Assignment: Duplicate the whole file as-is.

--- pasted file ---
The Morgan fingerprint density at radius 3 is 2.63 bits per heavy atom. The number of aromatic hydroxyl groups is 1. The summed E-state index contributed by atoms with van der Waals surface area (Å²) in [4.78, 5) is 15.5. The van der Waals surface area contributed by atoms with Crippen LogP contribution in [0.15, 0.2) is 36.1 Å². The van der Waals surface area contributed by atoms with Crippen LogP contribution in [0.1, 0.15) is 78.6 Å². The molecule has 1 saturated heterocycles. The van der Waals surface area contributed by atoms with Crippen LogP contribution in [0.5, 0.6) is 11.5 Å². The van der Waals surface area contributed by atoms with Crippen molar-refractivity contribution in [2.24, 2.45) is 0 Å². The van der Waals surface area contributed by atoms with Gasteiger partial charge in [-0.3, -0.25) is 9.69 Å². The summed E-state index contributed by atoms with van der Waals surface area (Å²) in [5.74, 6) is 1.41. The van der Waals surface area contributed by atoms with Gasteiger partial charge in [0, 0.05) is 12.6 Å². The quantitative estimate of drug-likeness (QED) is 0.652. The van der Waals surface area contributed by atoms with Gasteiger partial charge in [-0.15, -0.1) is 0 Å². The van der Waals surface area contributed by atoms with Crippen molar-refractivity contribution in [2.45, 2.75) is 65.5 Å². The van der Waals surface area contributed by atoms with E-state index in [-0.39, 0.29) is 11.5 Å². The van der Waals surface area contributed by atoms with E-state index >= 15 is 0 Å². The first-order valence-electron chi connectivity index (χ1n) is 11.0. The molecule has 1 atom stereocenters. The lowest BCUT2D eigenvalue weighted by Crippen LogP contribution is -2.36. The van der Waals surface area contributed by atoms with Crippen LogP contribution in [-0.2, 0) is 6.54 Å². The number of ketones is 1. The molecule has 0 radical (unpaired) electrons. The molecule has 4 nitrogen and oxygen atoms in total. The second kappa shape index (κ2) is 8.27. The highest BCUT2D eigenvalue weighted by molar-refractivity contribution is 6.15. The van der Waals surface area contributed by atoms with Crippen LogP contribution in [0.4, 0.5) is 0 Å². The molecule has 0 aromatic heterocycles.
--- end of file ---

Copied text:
The Morgan fingerprint density at radius 3 is 2.63 bits per heavy atom. The number of aromatic hydroxyl groups is 1. The summed E-state index contributed by atoms with van der Waals surface area (Å²) in [4.78, 5) is 15.5. The van der Waals surface area contributed by atoms with Crippen LogP contribution in [0.15, 0.2) is 36.1 Å². The van der Waals surface area contributed by atoms with Crippen LogP contribution in [0.1, 0.15) is 78.6 Å². The molecule has 1 saturated heterocycles. The van der Waals surface area contributed by atoms with Crippen LogP contribution in [0.5, 0.6) is 11.5 Å². The van der Waals surface area contributed by atoms with Crippen molar-refractivity contribution in [2.24, 2.45) is 0 Å². The van der Waals surface area contributed by atoms with Gasteiger partial charge in [-0.3, -0.25) is 9.69 Å². The summed E-state index contributed by atoms with van der Waals surface area (Å²) in [5.74, 6) is 1.41. The van der Waals surface area contributed by atoms with Gasteiger partial charge in [0, 0.05) is 12.6 Å². The quantitative estimate of drug-likeness (QED) is 0.652. The van der Waals surface area contributed by atoms with Gasteiger partial charge in [-0.15, -0.1) is 0 Å². The van der Waals surface area contributed by atoms with Crippen molar-refractivity contribution in [2.45, 2.75) is 65.5 Å². The van der Waals surface area contributed by atoms with E-state index in [-0.39, 0.29) is 11.5 Å². The van der Waals surface area contributed by atoms with E-state index >= 15 is 0 Å². The first-order valence-electron chi connectivity index (χ1n) is 11.0. The molecule has 1 atom stereocenters. The lowest BCUT2D eigenvalue weighted by Crippen LogP contribution is -2.36. The van der Waals surface area contributed by atoms with Crippen LogP contribution in [-0.2, 0) is 6.54 Å². The number of ketones is 1. The molecule has 0 radical (unpaired) electrons. The molecule has 4 nitrogen and oxygen atoms in total. The second kappa shape index (κ2) is 8.27. The highest BCUT2D eigenvalue weighted by molar-refractivity contribution is 6.15. The van der Waals surface area contributed by atoms with Crippen LogP contribution in [0.4, 0.5) is 0 Å². The molecule has 0 aromatic heterocycles.